Fall Club Fishout

This year our Fall fishout took us to the Island Park area for four and a half days.

Day one: Arrived at the cabin in Island Park around 2pm. Unpacked the cars, got the waders on and headed to the Firehole in Yellowstone Park. We fished it for a couple of hours, until it was almost dark. We caught several small browns, just enough to get us warmed up. Time to go back to the cabin for some dinner and to tie some flies.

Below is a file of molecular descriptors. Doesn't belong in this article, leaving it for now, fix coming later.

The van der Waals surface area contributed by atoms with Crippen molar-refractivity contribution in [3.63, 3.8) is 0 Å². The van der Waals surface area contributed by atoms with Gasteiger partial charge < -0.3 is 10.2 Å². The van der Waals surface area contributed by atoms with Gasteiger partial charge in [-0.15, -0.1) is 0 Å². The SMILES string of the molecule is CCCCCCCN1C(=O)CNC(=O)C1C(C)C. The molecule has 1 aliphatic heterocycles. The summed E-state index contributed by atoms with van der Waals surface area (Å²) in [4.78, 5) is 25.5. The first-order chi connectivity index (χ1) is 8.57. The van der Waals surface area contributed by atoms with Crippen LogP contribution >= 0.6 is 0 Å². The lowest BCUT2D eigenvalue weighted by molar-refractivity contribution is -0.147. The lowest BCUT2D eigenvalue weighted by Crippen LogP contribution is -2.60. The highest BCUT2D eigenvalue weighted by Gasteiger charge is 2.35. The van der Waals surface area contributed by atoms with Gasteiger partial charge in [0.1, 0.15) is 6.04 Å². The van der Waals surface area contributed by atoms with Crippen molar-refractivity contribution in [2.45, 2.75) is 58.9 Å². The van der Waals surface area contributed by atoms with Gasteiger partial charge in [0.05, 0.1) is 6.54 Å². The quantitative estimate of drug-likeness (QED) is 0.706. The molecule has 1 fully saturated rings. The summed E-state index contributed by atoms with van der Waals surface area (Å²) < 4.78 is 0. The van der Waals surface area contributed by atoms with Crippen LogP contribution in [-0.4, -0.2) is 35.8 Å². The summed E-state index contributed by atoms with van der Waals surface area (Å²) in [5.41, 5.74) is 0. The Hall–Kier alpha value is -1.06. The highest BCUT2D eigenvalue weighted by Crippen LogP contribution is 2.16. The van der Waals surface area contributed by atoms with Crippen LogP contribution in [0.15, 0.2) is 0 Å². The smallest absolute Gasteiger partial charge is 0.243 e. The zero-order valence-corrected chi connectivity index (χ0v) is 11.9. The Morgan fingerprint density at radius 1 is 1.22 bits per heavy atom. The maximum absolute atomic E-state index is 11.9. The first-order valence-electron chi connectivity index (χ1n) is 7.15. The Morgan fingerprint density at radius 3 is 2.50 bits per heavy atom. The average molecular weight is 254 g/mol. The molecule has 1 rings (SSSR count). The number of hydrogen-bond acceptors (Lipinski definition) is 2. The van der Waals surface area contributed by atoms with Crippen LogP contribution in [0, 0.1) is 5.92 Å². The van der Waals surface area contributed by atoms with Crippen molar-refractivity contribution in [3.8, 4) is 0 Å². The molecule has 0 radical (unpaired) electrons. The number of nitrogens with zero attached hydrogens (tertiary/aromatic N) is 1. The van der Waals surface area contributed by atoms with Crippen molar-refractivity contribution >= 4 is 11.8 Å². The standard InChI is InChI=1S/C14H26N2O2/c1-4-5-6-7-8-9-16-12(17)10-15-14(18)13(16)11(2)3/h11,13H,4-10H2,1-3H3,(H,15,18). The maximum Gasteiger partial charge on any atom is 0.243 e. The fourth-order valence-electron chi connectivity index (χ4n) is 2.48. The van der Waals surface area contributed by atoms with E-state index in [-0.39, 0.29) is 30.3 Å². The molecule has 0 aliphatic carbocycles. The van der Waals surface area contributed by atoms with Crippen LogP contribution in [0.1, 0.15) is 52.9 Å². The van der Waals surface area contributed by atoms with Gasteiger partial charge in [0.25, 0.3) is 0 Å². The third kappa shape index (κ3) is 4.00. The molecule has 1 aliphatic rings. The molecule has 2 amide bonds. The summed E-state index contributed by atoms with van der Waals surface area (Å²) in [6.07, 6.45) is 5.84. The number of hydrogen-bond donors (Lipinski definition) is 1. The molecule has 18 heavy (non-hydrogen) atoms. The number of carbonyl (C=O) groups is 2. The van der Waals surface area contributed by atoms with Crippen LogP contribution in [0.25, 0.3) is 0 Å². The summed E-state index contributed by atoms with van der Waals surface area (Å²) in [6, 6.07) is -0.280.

Day two: Henrys Lake. We put in the lake around 11:00 am (took some time to get our licenses) and fished just right around the boat launch at the state park. Before the rest of us could even lace our boots, Jeff had his first Yellowstone Cutthroat on the line. A few of us brought pontoon boats and fished around the inlet, the rest fished it from shore. The fish had just moved in the shallows the day or two before we got there and the fishing was dynamite. After fishing out in the boats all day, we moved in and finished the day out fishing from shore. We chased 20 inch Cuts around the shallows. It felt a little like bone fishing except colder. Right as we were about to call it a day all of us except Jeff were standing on the bank talking about heading back to the cabin when a huge bull moose walked by us and headed towards Jeff. Jeff was busy reeling in a fish and didn’t notice the moose walk behind him. Jeff looks up at the bank and notices all of us watching him and gives us a thumbs up. Then Troy yells out “There is a moose right behind you”. Jeff laughs “Yeah right”. We all yell back “Look behind you”. Jeff turns and sees the beast about 80 feet behind him and jumps. The moose trots off into the marsh and we all had a good laugh.